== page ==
Ariana Grande has been all over social media following the release of her fifth album "Thank U, Next" last Friday and her first-ever Grammy Award win for Best Pop Vocal Album for "Sweetener" on Sunday.
"Thank U, Next" is Grande’s second album to be released in less than six months and is already #1 on both Apple Music and Spotify’s top charts. Along with her album, she also released two music videos for singles on her album, “7 rings” and “break up with your girlfriend, i’m bored.”
The album features twelve songs that allude to Grande’s personal life and everything that the young female artist has gone through over the course of her music career, including breaking off an engagement to recent fiancé Pete Davidson and mourning the loss of longtime friend and boyfriend of two years Mac Miller.
Whether it was having her relationships exploited on social media or coping with the trauma post-Manchester bombing, Grande has carried herself with strength and dignity through it all, refusing to stray from staying true to herself in the industry she finds herself in.
Grande’s fans have been patiently waiting to hear her album and the track “Needy” after she shared a portion of the song on her Instagram back in October. She captioned the teaser video, “tell me how good it feels to be needed.” Fans speculated the song implies that Grande is referencing the judgment she received on her public engagement with Davidson.
But the female pop sensation does not shy away from reinforcing the message of women's empowerment throughout her album. The song “NASA” references the famous quote of Neil Armstrong which states, “That’s one small step for man, one giant leap for mankind.” However, she puts her own artistic flare on it by changing “man” to “woman” as well as “mankind” to “womankind.”
The inclusion of a song like “NASA” allows Grande’s fans to see the connection between the strong woman she portrays herself to be in relation to the difficult times she has gone through recently.
Cate Tassone, freshman at SU, isn’t into Grande’s sound, but believes in her message.
“I am not the biggest fan of Ariana Grande’s music,” Tassone said. “However, I support her because she I think she is a strong woman.”
Grande managed to capture her message behind an album as personal as "Thank U, Next" through a song title, “Fake Smile.” The song opens with a snippet of “After Laughter (Come Tears)” by the famous '60s singer Wendy Rene.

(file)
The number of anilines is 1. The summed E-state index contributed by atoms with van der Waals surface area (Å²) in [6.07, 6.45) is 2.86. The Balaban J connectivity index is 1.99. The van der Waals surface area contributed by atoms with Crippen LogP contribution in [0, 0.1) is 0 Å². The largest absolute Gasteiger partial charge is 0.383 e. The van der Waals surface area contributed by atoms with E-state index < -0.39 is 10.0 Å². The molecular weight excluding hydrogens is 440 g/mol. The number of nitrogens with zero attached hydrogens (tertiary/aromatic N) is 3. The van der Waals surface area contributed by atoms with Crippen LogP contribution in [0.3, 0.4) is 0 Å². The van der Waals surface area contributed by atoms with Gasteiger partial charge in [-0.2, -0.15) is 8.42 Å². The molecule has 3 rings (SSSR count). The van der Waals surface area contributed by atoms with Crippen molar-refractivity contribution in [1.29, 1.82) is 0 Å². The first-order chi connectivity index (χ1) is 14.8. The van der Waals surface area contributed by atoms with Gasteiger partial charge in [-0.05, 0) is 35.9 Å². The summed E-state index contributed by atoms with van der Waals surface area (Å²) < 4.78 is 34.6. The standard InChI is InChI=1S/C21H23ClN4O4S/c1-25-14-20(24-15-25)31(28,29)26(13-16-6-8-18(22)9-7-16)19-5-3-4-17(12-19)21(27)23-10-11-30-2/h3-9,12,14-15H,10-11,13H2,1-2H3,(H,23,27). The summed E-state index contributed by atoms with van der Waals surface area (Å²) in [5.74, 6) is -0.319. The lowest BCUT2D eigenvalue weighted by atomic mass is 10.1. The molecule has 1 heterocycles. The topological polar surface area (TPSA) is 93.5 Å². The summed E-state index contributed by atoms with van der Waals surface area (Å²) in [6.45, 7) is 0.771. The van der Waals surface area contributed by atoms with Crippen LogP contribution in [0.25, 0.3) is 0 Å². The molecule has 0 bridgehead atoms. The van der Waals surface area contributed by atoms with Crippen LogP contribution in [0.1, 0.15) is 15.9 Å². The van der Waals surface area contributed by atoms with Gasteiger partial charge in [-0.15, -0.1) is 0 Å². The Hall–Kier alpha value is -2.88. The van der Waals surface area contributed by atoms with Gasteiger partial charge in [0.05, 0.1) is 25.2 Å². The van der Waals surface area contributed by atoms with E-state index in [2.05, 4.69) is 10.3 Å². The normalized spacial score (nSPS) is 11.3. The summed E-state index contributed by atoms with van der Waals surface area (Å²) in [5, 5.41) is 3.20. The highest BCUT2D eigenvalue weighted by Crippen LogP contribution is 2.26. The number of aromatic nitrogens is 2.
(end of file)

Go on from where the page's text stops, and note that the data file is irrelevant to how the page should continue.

Grande states before the commencement of the chorus, “I can’t fake another smile / I can't fake like I’m alright.” Not only do the title and the lyrics express the genuine feelings that Grande is trying to cope with in the midst of furthering her career, but Grande has also bravely opened up about her experience and struggle with anxiety and post-traumatic stress disorder after the bombing at her 2017 concert in Manchester.
The courage Grande displays never ceases to amaze her fans. Her efforts in trying to break the stigma that surrounds mental health to opening up about her past relationships, all while dealing with the backlash from the media, demonstrates the true warrior she is.
But not all hold Grande in the same light. Many view her album and recent fame as an exploitation of her breakup with Mac Miller and his subsequent passing, causing a sour taste in some fans' mouths.
Emily Lane, also a freshman at SU, doesn’t like all the media attention Grande has gotten over the past few years.
“My personal opinion on Ariana Grande is that I don’t care what goes on in the media about her, because it is unimportant to society as whole,” Lane said. “I feel as though all this entertainment and celebrity gossip is just a distraction from more pressing news that should be displayed in the media.”
Grande’s new music video “break up with your girlfriend, i’m bored” has also struck a negative chord with the LGBTQ+ community and has been called “queerbaiting” by some fans. The music video has a plot twist ending when, instead of kissing the guy, Grande leans in to kiss the girl who closely resembles the pop star.
Queerbaiting is when same-sex romantic relationships are hinted at, but not actually depicted, and ultimately the romance is ignored, explicitly rejected, or made fun of. But many fans have come to Grande’s defense by saying the video represents “self-love” and not “queerbaiting” or bisexuality.
It is obvious that Grande has seen her fair share of controversy in recent years over social media, and "Thank U, Next" will not be the last of it.
By ALEXI TERRIS
Featured photos: US Magazine, Eonline and YouTube images.